SEOUL, South Korea — A letter from Kim Jong-un, the North Korean leader, expressing his condolences on the death of a former South Korean first lady will be delivered to South Korean officials at the countries’ border on Wednesday by Mr. Kim’s sister, officials said.
The meeting between Mr. Kim’s sister, Kim Yo-jong, and the South’s national security adviser, Chung Eui-yong, who was to receive the letter, will be a rare high-level contact between the Koreas at a time when talks over the North’s nuclear program have stalled, although neither side said the two would hold substantial discussions.
The former first lady, Lee Hee-ho, who died on Monday, had visited North Korea a few times and once met Mr. Kim. Her husband, the late South Korean president Kim Dae-jung, championed the so-called sunshine policy of encouraging political reconciliation and economic cooperation with North Korea.
Ms. Lee, who was also a prominent campaigner for women’s rights in the South, accompanied her husband to Pyongyang, the North Korean capital, in 2000, when he met with Kim Jong-il, who was then the North’s leader, in the first-ever summit talks between leaders of the two Koreas. When Kim Jong-il died in 2011, Ms. Lee returned to Pyongyang for his funeral, where she met Kim Jong-un, his son and successor.
North Korea had also sent a delegation to South Korea for Kim Dae-jung’s funeral in 2009. Such history led the South Korean news media to speculate this week that Kim Jong-un would send another delegation for Ms. Lee’s funeral on Friday.
Instead, North Korea proposed sending Mr. Kim’s sister to the inter-Korean border on Wednesday to deliver his letter, as well as flowers. South Korea decided to send Mr. Chung and other senior officials to the border to receive her.
Mr. Kim sent his sister to the South as a special envoy last year, and there was speculation that she might bring other messages from him on Wednesday intended for the South’s president, Moon Jae-in.
Mr. Moon’s effort to broker a peace and denuclearization deal between North Korea and the United States has been jeopardized since February, when talks between Kim Jong-un and President Trump in Hanoi, Vietnam, abruptly ended. But he is eager to revive his role, saying in April that he would meet with Mr. Kim at any time or place to discuss how to break the stalemate.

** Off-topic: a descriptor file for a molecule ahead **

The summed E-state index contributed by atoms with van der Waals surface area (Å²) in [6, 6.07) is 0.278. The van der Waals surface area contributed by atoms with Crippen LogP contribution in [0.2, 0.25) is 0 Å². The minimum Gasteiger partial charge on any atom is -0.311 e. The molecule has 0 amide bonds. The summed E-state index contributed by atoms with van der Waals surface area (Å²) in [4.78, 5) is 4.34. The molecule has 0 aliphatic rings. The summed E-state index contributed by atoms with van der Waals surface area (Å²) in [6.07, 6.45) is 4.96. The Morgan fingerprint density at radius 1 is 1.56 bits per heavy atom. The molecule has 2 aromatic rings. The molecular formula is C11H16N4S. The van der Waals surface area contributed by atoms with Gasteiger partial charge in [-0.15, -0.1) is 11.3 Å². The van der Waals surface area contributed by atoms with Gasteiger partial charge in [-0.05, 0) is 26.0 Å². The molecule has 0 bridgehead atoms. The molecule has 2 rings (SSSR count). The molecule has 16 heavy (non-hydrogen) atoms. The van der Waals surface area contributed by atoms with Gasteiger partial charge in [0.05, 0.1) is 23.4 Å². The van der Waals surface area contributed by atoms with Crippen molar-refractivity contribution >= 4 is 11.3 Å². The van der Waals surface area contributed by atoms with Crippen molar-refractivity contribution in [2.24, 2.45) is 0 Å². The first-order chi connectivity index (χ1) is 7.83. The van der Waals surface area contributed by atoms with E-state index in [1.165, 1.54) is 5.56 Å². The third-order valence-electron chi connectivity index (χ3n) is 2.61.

North Korea has been unreceptive, demanding instead that South Korea defy the United States and push for the expansive inter-Korean economic projects that Mr. Moon says he wants. Mr. Moon’s government has said it agrees with Washington that such projects cannot proceed until Pyongyang takes meaningful steps toward denuclearization and international sanctions on the North are lifted.
During a state visit to Finland this week, Mr. Moon said he believed that official dialogue would resume soon and that preparatory contacts were underway.
“There have been fears that dialogue remained stalemated since the Hanoi meeting ended without an agreement,” Mr. Moon said. “But President Trump and Chairman Kim Jong-un continue to express mutual trust and a willingness for dialogue.”
On Tuesday, Mr. Trump said he had “received a beautiful letter from Kim Jong-un” on Monday.
“I can’t show you the letter, obviously, but it was a very personal, very warm, very nice letter,” he said. “We have a very good relationship together. Now I can confirm it because of the letter I got yesterday. And I think — you know, I think that something will happen that’s going to be very positive.”